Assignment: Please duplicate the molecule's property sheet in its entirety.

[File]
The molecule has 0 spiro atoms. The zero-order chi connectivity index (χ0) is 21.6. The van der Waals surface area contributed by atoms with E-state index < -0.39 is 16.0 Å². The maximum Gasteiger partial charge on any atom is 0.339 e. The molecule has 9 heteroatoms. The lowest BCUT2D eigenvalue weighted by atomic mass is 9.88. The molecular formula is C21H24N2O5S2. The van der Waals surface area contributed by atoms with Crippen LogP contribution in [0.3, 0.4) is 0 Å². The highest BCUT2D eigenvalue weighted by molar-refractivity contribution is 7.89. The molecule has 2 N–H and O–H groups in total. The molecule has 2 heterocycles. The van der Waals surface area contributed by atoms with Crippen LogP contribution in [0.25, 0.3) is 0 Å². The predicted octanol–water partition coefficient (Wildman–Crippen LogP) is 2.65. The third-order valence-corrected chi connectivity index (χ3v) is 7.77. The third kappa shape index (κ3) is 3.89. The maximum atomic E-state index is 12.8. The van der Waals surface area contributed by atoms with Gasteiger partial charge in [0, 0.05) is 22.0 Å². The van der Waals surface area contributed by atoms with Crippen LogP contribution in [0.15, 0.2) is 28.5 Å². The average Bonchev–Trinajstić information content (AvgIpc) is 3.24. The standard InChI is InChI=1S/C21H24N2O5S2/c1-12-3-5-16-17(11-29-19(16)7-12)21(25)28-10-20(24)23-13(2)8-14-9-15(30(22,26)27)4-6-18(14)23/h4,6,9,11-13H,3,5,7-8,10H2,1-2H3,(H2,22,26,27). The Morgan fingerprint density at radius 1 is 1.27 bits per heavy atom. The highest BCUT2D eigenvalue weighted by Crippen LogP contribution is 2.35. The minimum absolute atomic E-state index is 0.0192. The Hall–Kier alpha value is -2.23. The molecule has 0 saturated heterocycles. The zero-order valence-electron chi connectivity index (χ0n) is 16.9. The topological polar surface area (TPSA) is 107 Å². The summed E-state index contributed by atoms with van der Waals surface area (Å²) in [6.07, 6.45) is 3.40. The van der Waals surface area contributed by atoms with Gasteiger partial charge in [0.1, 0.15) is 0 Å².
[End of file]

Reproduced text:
The molecule has 0 spiro atoms. The zero-order chi connectivity index (χ0) is 21.6. The van der Waals surface area contributed by atoms with E-state index < -0.39 is 16.0 Å². The maximum Gasteiger partial charge on any atom is 0.339 e. The molecule has 9 heteroatoms. The lowest BCUT2D eigenvalue weighted by atomic mass is 9.88. The molecular formula is C21H24N2O5S2. The van der Waals surface area contributed by atoms with Crippen LogP contribution in [0.3, 0.4) is 0 Å². The highest BCUT2D eigenvalue weighted by molar-refractivity contribution is 7.89. The molecule has 2 N–H and O–H groups in total. The molecule has 2 heterocycles. The van der Waals surface area contributed by atoms with Crippen LogP contribution in [0.25, 0.3) is 0 Å². The predicted octanol–water partition coefficient (Wildman–Crippen LogP) is 2.65. The third-order valence-corrected chi connectivity index (χ3v) is 7.77. The third kappa shape index (κ3) is 3.89. The maximum atomic E-state index is 12.8. The van der Waals surface area contributed by atoms with Gasteiger partial charge in [0, 0.05) is 22.0 Å². The van der Waals surface area contributed by atoms with Crippen LogP contribution in [0.15, 0.2) is 28.5 Å². The average Bonchev–Trinajstić information content (AvgIpc) is 3.24. The standard InChI is InChI=1S/C21H24N2O5S2/c1-12-3-5-16-17(11-29-19(16)7-12)21(25)28-10-20(24)23-13(2)8-14-9-15(30(22,26)27)4-6-18(14)23/h4,6,9,11-13H,3,5,7-8,10H2,1-2H3,(H2,22,26,27). The Morgan fingerprint density at radius 1 is 1.27 bits per heavy atom. The highest BCUT2D eigenvalue weighted by Crippen LogP contribution is 2.35. The minimum absolute atomic E-state index is 0.0192. The Hall–Kier alpha value is -2.23. The molecule has 0 saturated heterocycles. The zero-order valence-electron chi connectivity index (χ0n) is 16.9. The topological polar surface area (TPSA) is 107 Å². The summed E-state index contributed by atoms with van der Waals surface area (Å²) in [6.07, 6.45) is 3.40. The van der Waals surface area contributed by atoms with Gasteiger partial charge in [0.1, 0.15) is 0 Å².